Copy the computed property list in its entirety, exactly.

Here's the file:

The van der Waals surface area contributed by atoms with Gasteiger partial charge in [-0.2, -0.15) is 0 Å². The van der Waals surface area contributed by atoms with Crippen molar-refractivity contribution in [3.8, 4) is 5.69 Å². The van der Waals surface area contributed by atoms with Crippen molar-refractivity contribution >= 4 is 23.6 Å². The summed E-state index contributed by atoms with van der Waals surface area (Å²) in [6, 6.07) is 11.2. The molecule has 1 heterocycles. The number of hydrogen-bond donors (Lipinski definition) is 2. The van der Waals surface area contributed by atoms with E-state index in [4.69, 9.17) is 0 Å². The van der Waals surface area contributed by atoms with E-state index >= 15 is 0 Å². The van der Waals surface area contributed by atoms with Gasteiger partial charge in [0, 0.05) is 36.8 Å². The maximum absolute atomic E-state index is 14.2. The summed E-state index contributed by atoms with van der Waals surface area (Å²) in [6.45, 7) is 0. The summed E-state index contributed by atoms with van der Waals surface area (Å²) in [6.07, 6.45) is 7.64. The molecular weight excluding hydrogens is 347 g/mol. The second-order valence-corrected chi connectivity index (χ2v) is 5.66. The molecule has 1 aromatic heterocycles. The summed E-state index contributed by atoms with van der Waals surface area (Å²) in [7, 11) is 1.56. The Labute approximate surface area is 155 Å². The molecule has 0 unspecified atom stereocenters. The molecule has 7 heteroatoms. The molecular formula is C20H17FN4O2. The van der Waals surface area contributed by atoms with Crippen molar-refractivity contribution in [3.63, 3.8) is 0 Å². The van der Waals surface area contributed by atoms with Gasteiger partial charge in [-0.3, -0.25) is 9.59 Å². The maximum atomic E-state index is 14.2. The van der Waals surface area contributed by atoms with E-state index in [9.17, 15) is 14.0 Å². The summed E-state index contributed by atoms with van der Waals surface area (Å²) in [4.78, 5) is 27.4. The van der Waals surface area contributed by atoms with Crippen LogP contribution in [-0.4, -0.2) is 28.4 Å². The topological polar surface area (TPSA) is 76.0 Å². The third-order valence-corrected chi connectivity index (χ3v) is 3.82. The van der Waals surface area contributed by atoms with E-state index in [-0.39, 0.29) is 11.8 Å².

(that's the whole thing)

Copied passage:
The van der Waals surface area contributed by atoms with Gasteiger partial charge in [-0.2, -0.15) is 0 Å². The van der Waals surface area contributed by atoms with Crippen molar-refractivity contribution in [3.8, 4) is 5.69 Å². The van der Waals surface area contributed by atoms with Crippen molar-refractivity contribution >= 4 is 23.6 Å². The summed E-state index contributed by atoms with van der Waals surface area (Å²) in [6, 6.07) is 11.2. The molecule has 1 heterocycles. The number of hydrogen-bond donors (Lipinski definition) is 2. The van der Waals surface area contributed by atoms with E-state index in [4.69, 9.17) is 0 Å². The van der Waals surface area contributed by atoms with E-state index >= 15 is 0 Å². The van der Waals surface area contributed by atoms with Gasteiger partial charge in [0, 0.05) is 36.8 Å². The maximum absolute atomic E-state index is 14.2. The summed E-state index contributed by atoms with van der Waals surface area (Å²) in [6.45, 7) is 0. The summed E-state index contributed by atoms with van der Waals surface area (Å²) in [6.07, 6.45) is 7.64. The molecular weight excluding hydrogens is 347 g/mol. The second-order valence-corrected chi connectivity index (χ2v) is 5.66. The molecule has 1 aromatic heterocycles. The summed E-state index contributed by atoms with van der Waals surface area (Å²) in [7, 11) is 1.56. The Labute approximate surface area is 155 Å². The molecule has 0 unspecified atom stereocenters. The molecule has 7 heteroatoms. The molecular formula is C20H17FN4O2. The van der Waals surface area contributed by atoms with Crippen molar-refractivity contribution in [3.63, 3.8) is 0 Å². The van der Waals surface area contributed by atoms with Gasteiger partial charge in [-0.3, -0.25) is 9.59 Å². The maximum atomic E-state index is 14.2. The van der Waals surface area contributed by atoms with E-state index in [9.17, 15) is 14.0 Å². The summed E-state index contributed by atoms with van der Waals surface area (Å²) in [4.78, 5) is 27.4. The van der Waals surface area contributed by atoms with Crippen LogP contribution in [-0.4, -0.2) is 28.4 Å². The topological polar surface area (TPSA) is 76.0 Å². The third-order valence-corrected chi connectivity index (χ3v) is 3.82. The van der Waals surface area contributed by atoms with E-state index in [-0.39, 0.29) is 11.8 Å².